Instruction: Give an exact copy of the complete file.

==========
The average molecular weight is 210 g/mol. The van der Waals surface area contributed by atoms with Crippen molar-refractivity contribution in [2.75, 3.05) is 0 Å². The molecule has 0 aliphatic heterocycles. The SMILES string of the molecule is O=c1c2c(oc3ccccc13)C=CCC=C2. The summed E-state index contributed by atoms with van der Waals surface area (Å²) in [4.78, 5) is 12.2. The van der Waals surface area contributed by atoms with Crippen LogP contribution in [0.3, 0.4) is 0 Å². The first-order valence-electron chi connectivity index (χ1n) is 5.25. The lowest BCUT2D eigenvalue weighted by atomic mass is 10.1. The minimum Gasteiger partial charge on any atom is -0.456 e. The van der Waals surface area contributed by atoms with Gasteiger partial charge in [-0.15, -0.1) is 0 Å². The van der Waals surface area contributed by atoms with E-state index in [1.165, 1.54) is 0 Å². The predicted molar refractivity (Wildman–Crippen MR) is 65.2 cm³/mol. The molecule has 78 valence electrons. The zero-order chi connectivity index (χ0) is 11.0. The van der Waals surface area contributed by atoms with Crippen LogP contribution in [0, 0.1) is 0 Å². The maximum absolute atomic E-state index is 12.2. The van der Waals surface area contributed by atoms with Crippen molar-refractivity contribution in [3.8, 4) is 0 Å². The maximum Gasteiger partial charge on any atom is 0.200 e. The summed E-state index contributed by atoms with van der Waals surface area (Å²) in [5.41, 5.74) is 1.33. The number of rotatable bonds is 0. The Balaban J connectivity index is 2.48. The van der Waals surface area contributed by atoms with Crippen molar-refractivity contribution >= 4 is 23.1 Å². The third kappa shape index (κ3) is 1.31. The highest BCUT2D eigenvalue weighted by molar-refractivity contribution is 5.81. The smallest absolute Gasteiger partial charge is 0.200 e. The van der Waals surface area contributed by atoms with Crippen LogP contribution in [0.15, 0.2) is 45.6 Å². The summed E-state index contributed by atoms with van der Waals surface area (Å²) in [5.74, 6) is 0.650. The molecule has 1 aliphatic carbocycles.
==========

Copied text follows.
The average molecular weight is 210 g/mol. The van der Waals surface area contributed by atoms with Crippen molar-refractivity contribution in [2.75, 3.05) is 0 Å². The molecule has 0 aliphatic heterocycles. The SMILES string of the molecule is O=c1c2c(oc3ccccc13)C=CCC=C2. The summed E-state index contributed by atoms with van der Waals surface area (Å²) in [4.78, 5) is 12.2. The van der Waals surface area contributed by atoms with Crippen LogP contribution in [0.3, 0.4) is 0 Å². The first-order valence-electron chi connectivity index (χ1n) is 5.25. The lowest BCUT2D eigenvalue weighted by atomic mass is 10.1. The minimum Gasteiger partial charge on any atom is -0.456 e. The van der Waals surface area contributed by atoms with Gasteiger partial charge in [-0.15, -0.1) is 0 Å². The van der Waals surface area contributed by atoms with E-state index in [1.165, 1.54) is 0 Å². The predicted molar refractivity (Wildman–Crippen MR) is 65.2 cm³/mol. The molecule has 78 valence electrons. The zero-order chi connectivity index (χ0) is 11.0. The van der Waals surface area contributed by atoms with Crippen LogP contribution in [0, 0.1) is 0 Å². The maximum absolute atomic E-state index is 12.2. The van der Waals surface area contributed by atoms with Crippen molar-refractivity contribution in [3.8, 4) is 0 Å². The maximum Gasteiger partial charge on any atom is 0.200 e. The summed E-state index contributed by atoms with van der Waals surface area (Å²) in [5.41, 5.74) is 1.33. The number of rotatable bonds is 0. The Balaban J connectivity index is 2.48. The van der Waals surface area contributed by atoms with Crippen molar-refractivity contribution >= 4 is 23.1 Å². The third kappa shape index (κ3) is 1.31. The highest BCUT2D eigenvalue weighted by molar-refractivity contribution is 5.81. The smallest absolute Gasteiger partial charge is 0.200 e. The van der Waals surface area contributed by atoms with Crippen LogP contribution in [0.15, 0.2) is 45.6 Å². The summed E-state index contributed by atoms with van der Waals surface area (Å²) in [5.74, 6) is 0.650. The molecule has 1 aliphatic carbocycles.